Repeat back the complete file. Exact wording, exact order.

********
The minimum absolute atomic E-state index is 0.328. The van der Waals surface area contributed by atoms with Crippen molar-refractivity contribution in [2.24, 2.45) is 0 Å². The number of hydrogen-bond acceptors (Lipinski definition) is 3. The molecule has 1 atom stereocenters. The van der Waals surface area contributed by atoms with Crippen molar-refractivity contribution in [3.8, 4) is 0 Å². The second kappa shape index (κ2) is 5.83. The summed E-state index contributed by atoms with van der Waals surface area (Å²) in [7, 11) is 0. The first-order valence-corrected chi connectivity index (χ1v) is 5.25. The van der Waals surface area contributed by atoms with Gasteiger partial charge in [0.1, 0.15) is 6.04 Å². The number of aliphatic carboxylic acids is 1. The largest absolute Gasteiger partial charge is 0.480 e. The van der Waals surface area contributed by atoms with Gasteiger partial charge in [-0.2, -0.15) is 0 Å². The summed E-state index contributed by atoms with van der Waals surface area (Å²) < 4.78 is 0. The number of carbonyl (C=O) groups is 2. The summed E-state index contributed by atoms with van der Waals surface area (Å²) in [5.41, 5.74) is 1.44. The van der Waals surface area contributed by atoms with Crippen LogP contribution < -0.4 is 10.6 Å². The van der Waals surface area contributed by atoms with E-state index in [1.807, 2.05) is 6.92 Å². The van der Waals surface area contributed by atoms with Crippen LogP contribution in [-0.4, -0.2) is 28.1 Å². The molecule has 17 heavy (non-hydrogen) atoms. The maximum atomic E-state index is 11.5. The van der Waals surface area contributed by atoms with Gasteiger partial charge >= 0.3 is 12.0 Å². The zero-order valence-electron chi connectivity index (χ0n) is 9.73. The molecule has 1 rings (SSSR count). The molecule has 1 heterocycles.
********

The minimum absolute atomic E-state index is 0.328. The van der Waals surface area contributed by atoms with Crippen molar-refractivity contribution in [2.24, 2.45) is 0 Å². The number of hydrogen-bond acceptors (Lipinski definition) is 3. The molecule has 1 atom stereocenters. The van der Waals surface area contributed by atoms with Crippen molar-refractivity contribution in [3.8, 4) is 0 Å². The second kappa shape index (κ2) is 5.83. The summed E-state index contributed by atoms with van der Waals surface area (Å²) in [7, 11) is 0. The first-order valence-corrected chi connectivity index (χ1v) is 5.25. The van der Waals surface area contributed by atoms with Gasteiger partial charge in [0.1, 0.15) is 6.04 Å². The number of aliphatic carboxylic acids is 1. The largest absolute Gasteiger partial charge is 0.480 e. The van der Waals surface area contributed by atoms with Gasteiger partial charge in [-0.2, -0.15) is 0 Å². The summed E-state index contributed by atoms with van der Waals surface area (Å²) < 4.78 is 0. The number of carbonyl (C=O) groups is 2. The summed E-state index contributed by atoms with van der Waals surface area (Å²) in [5.41, 5.74) is 1.44. The van der Waals surface area contributed by atoms with Crippen LogP contribution < -0.4 is 10.6 Å². The van der Waals surface area contributed by atoms with E-state index in [1.807, 2.05) is 6.92 Å². The van der Waals surface area contributed by atoms with Crippen LogP contribution in [-0.4, -0.2) is 28.1 Å². The molecule has 17 heavy (non-hydrogen) atoms. The maximum atomic E-state index is 11.5. The van der Waals surface area contributed by atoms with Gasteiger partial charge >= 0.3 is 12.0 Å². The zero-order valence-electron chi connectivity index (χ0n) is 9.73. The molecule has 1 rings (SSSR count). The molecule has 1 heterocycles.